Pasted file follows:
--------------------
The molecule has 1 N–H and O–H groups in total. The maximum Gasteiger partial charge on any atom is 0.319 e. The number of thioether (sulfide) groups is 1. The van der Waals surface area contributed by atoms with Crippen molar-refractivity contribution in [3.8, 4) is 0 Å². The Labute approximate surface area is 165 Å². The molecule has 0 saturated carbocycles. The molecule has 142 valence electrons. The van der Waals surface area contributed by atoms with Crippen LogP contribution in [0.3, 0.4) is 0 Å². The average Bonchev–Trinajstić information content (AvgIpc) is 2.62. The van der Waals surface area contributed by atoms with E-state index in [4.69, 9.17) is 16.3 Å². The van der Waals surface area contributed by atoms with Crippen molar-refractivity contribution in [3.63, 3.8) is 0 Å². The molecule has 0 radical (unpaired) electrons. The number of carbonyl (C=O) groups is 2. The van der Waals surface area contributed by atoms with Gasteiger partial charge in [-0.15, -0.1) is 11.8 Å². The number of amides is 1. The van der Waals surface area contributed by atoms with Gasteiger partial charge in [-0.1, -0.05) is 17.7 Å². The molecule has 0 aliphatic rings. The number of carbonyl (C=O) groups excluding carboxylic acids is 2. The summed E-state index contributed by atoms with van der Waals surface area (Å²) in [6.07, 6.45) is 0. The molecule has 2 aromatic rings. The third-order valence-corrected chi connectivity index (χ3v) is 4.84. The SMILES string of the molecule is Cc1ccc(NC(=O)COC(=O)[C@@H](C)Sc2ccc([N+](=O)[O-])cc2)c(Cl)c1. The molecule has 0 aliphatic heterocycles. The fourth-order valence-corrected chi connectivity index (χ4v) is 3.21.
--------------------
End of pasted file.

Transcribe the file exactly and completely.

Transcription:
The molecule has 1 N–H and O–H groups in total. The maximum Gasteiger partial charge on any atom is 0.319 e. The number of thioether (sulfide) groups is 1. The van der Waals surface area contributed by atoms with Crippen molar-refractivity contribution in [3.8, 4) is 0 Å². The Labute approximate surface area is 165 Å². The molecule has 0 saturated carbocycles. The molecule has 142 valence electrons. The van der Waals surface area contributed by atoms with Crippen LogP contribution in [0.3, 0.4) is 0 Å². The average Bonchev–Trinajstić information content (AvgIpc) is 2.62. The van der Waals surface area contributed by atoms with E-state index in [4.69, 9.17) is 16.3 Å². The van der Waals surface area contributed by atoms with Crippen molar-refractivity contribution in [3.63, 3.8) is 0 Å². The molecule has 0 radical (unpaired) electrons. The number of carbonyl (C=O) groups is 2. The van der Waals surface area contributed by atoms with Gasteiger partial charge in [-0.15, -0.1) is 11.8 Å². The number of amides is 1. The van der Waals surface area contributed by atoms with Gasteiger partial charge in [-0.1, -0.05) is 17.7 Å². The molecule has 0 aliphatic rings. The number of carbonyl (C=O) groups excluding carboxylic acids is 2. The summed E-state index contributed by atoms with van der Waals surface area (Å²) in [6.07, 6.45) is 0. The molecule has 2 aromatic rings. The third-order valence-corrected chi connectivity index (χ3v) is 4.84. The SMILES string of the molecule is Cc1ccc(NC(=O)COC(=O)[C@@H](C)Sc2ccc([N+](=O)[O-])cc2)c(Cl)c1. The molecule has 0 aliphatic heterocycles. The fourth-order valence-corrected chi connectivity index (χ4v) is 3.21.